The author Peter Thiel, is trying to enlighten the reader with what he has seen so far, and suspects is coming in the future as well. He is not making a more expected case of "this is what I know, listen to me, because I know the way forward". It is not a rich guy talking about himself and his world views.
For some reason, I opened this book with some prejudice, and was surprised by the neutral opinions that may help many trying to know what could happen in the future. The author is a special person, a rare talent for original thinking, and it shows in many of his observations. He knows that out of the box thinking is a rare thing. He understands that great ideas are not easy to come by. Personal drive and ambition vary with every individual. There is no formula for easy success. Not much can easily be repeated.
One of the most interesting points in the book is that skill sets need to match. A very talented person who can come up with a great idea, is often not the best person to grow it to its full potential. This should not be seen as negative. The founder of Groupon, who no longer runs the firm he founded, is a good example. To have conceived of a concept and brought it to market, is a great accomplishment.
Taking it to IPO or any other market dominance is only secondary. Great managers can manage and grow businesses. However, those same managers cannot usually come up with the original idea in the first place. It is a different skill set. It would not be reasonable to think that all CEO startup creators can do everything A-Z. That just does not happen often and should not even be expected. Just being of that high performance level is all that should be looked for, nothing more. I never considered this more realistic view of personal abilities. I guess I needed a reality check on any start up CEO's skill set.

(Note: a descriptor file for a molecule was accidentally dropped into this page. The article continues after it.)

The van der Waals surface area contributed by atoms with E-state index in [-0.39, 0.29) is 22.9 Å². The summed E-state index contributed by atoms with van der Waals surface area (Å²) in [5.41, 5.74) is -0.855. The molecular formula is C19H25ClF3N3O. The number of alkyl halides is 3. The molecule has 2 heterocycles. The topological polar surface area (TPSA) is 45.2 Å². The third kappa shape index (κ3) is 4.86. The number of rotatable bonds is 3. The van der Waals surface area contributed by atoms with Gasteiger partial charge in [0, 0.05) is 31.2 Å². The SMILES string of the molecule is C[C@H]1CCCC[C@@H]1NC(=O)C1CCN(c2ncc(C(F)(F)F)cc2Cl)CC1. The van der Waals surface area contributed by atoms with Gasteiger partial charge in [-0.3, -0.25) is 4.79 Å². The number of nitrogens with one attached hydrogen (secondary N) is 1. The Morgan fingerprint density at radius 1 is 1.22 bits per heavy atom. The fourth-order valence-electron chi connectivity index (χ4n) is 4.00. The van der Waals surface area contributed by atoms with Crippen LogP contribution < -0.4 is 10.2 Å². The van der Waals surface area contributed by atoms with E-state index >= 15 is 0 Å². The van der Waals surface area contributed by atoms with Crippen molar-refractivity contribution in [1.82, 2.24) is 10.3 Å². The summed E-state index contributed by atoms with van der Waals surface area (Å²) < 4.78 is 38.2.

The Top 3 Takeaways from this book that really impact any reader are:
1) There is a clear pattern of personality types working hard that keep being successful, it is never pure luck. Every CEO often has many, but often not all, of the same basic traits needed to succeed.
2) The people, the team or the management are what drives long term success never a single product. Products and features can come and go from a solid team and keeps moving forward.
3) Facebook had many non-believers before its IPO. The original concept was able to pivot into mobile and never looked back. This was due to the executive team.
The best thing about this unique set of observations, is that they are building blocks that can help all businesses. It can help anybody figure out where technology may be going, and the business chances that will result. It also gives a lot of insight into how to really take on any new business, define its goals, and complete a mission that counts. Being realistic in life and business, is what you get a true sense of from Peter Thiel, the co-founder of PayPal. Originality is appreciated for its rarity. The title Zero to One explains this well.
Coming up with a real innovation changes the economic game with concrete value. You go from nothing (zero), to something (one). A second imitator, never comes close to bringing the same impact to the same economy a second time. At best, they can seem to be 1.1 in full impact. You could say that Google represents this. Many people around the world now have better access to information from Google, the world's economy is better today and has improved from Zero to One. Bing and many other search engines, have not had the same life changing impact, only a fraction more at best. A true "game changer" is significant, an incremental improvement is not. This is just one of many examples that I learned from in this book. It turned out to be a great surprise. Highly Recommended!
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